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Jun 10

The Cancer Research Foundation is pleased to announce that the 2010 Fletcher Scholars Award has been granted to Dr. John Cunningham, M.D. to support a project titled "Characterization of the nuclear architecture of leukemia stem cells"


In 1988, the Cancer Research Foundation received a large donation from the estate of Eugene and Dorothy S. Fletcher. Under the terms of their trust, this money was "to be held as a permanent fund to be known as the Eugene and Dorothy Fletcher Memorial Endowment with income only to be used for laboratory research." Since that time, the income earned from the endowment has been used to fund individual senior scientists doing cancer research with the potential to provide game-changing results and knowledge.

John M. Cunningham, M.D.This year's grantee, Dr. John M. Cunningham, M.D., is the Chief of Pediatric Hematology/Oncology at the University of Chicago Comer Children's Hospital and a Professor of Pediatrics, Physiology and Stem Cell Research. He is an internationally known authority on childhood cancers and blood diseases and a leader in the research and use of pediatric stem cell transplantation.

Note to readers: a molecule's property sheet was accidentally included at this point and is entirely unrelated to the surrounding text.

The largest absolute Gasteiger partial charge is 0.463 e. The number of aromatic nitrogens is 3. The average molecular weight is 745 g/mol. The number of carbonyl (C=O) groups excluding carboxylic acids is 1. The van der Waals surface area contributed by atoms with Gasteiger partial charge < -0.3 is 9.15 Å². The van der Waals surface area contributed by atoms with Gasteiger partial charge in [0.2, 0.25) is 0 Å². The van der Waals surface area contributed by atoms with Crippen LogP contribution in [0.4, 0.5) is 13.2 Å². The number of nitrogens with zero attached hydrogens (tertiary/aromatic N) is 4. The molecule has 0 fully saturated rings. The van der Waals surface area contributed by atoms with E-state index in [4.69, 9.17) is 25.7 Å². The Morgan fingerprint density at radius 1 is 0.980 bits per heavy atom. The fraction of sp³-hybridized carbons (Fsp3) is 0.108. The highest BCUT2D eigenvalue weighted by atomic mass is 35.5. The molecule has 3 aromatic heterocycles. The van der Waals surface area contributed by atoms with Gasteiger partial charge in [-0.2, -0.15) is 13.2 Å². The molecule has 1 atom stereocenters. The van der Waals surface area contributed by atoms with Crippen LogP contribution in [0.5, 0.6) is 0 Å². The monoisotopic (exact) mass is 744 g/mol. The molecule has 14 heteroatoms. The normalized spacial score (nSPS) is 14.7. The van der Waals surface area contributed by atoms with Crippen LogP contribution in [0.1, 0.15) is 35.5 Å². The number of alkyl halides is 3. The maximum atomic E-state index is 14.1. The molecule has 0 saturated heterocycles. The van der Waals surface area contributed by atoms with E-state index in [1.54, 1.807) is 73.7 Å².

Dr. Cunningham is already well known to the CRF and its donors.  He serves as one of the principal investigators on the Interdisciplinary Leukemia Project, on which the CRF is a lead funder. The research supported by the 2010 Fletcher Award, "Characterization of the Nuclear Architecture of Leukemia Stem Cells" builds on findings already indicated by that larger undertaking.

Studies pursued as a part of the first year of the Cancer Research Foundation-funded t-AML project suggest that regulation of hematopoietic stem cells is dependent on nuclear architecture, i.e. the spatial organization of genes and other structures found within the nucleus of cells. The goal of Dr. Cunningham's Fletcher Scholar's project is to determine whether t-AML stem cells have a unique nuclear architecture that contributes to the initiation and progression of leukemia as well as the resistance of leukemia stem cells to chemotherapy. Dr. Cunningham posits that it is within the spatial architecture of nuclear structures that gene regulatory networks operate. Learn more about this project....

The fact that this project is building on work that the CRF is currently funding is particularly gratifying. Our mission is to fund new ideas and directions in cancer science in the hopes of bringing about watershed events in the battle against cancer. Being able to leverage funding and research that is already underway allows the CRF to make particularly potent grants, allowing a seasoned scientist to pursue a new idea or a new course of action that may not follow directly the work he or she has followed in the past, yet has the potential to yield tremendous results.